“The computer is electronic cocaine for many people,” says Whybrow. “Our brains are wired for finding immediate reward. With technology, novelty is the reward. You essentially become addicted to novelty.”
I'll admit it - I haven't lived a perfect life. I've said some things I may regret, and remained quiet at times when I should've spoken up. I've made some wrong decisions, some missteps, and in hindsight, haven't always handled things the way I should've. Hell, just a few weeks ago I 'accidentally' took a liberal bite out of a cashiers' lunch at a local food market, mistaking it for a free sample. I once wore this sweater to a blind date:
That's mustard yellow. It was definitely purchased at either Kmart or Zellers, probably on sale, and - if memory serves - is possibly one half of a two-piece jogging outfit.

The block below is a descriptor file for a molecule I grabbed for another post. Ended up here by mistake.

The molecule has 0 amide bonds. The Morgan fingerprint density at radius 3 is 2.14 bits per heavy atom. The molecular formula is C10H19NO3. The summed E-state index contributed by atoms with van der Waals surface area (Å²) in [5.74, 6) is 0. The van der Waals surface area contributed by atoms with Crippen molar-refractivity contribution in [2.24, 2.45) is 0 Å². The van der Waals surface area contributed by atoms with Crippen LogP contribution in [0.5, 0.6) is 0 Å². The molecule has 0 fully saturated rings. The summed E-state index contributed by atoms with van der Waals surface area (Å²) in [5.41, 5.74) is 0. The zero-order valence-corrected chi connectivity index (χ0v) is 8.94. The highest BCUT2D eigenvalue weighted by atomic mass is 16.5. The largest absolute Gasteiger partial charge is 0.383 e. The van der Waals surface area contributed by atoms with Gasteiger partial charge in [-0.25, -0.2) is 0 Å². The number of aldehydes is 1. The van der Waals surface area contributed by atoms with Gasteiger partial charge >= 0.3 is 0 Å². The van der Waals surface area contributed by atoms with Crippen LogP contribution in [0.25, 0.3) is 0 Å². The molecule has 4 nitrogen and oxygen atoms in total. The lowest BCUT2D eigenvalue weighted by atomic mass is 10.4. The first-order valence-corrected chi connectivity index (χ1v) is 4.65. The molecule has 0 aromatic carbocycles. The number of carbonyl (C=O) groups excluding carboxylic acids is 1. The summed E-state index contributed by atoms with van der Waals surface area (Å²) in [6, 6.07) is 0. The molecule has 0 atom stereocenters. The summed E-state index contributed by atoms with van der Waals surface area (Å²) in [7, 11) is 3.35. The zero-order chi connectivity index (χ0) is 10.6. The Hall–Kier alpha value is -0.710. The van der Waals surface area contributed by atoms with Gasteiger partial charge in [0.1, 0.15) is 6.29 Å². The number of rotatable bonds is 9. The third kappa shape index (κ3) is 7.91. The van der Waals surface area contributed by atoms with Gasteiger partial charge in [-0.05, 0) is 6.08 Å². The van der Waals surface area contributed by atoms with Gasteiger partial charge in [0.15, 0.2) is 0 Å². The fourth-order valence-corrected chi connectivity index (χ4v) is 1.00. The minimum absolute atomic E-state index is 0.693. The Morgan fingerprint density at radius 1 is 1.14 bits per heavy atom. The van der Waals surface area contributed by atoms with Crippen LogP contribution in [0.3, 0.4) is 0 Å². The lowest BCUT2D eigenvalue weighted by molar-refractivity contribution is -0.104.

For all my lapses in judgement, however severe they may have been, there is one thing I've been steadfast about, never compromised or wavered on:
I HAVE NEVER SIGNED AN EMAIL WITH THE NAME OF THE DEVICE USED TO WRITE IT.
Well, not willfully, at least.
'tis funny 'cause 'tis true! ;)
(((relatedly, anyone far enough from the echo chamber to notice how ridiculously bullshitty their "performance charts" are? No matter that previous Macbooks were, for all intents and purposes, basically unable to run Call of Duty 4 - the "New Macbook" does so 6.2x faster! Last time I checked, 6.2 times zero is still zero. Forget that my two year old Dell still has a better video card than any Macbook Pro on the planet... form over function. Apple really has become the Chrysler of computing.)))
Dr. David Levy musing about whether scientists should have a say in how their research gets used and the imminent robot takeover: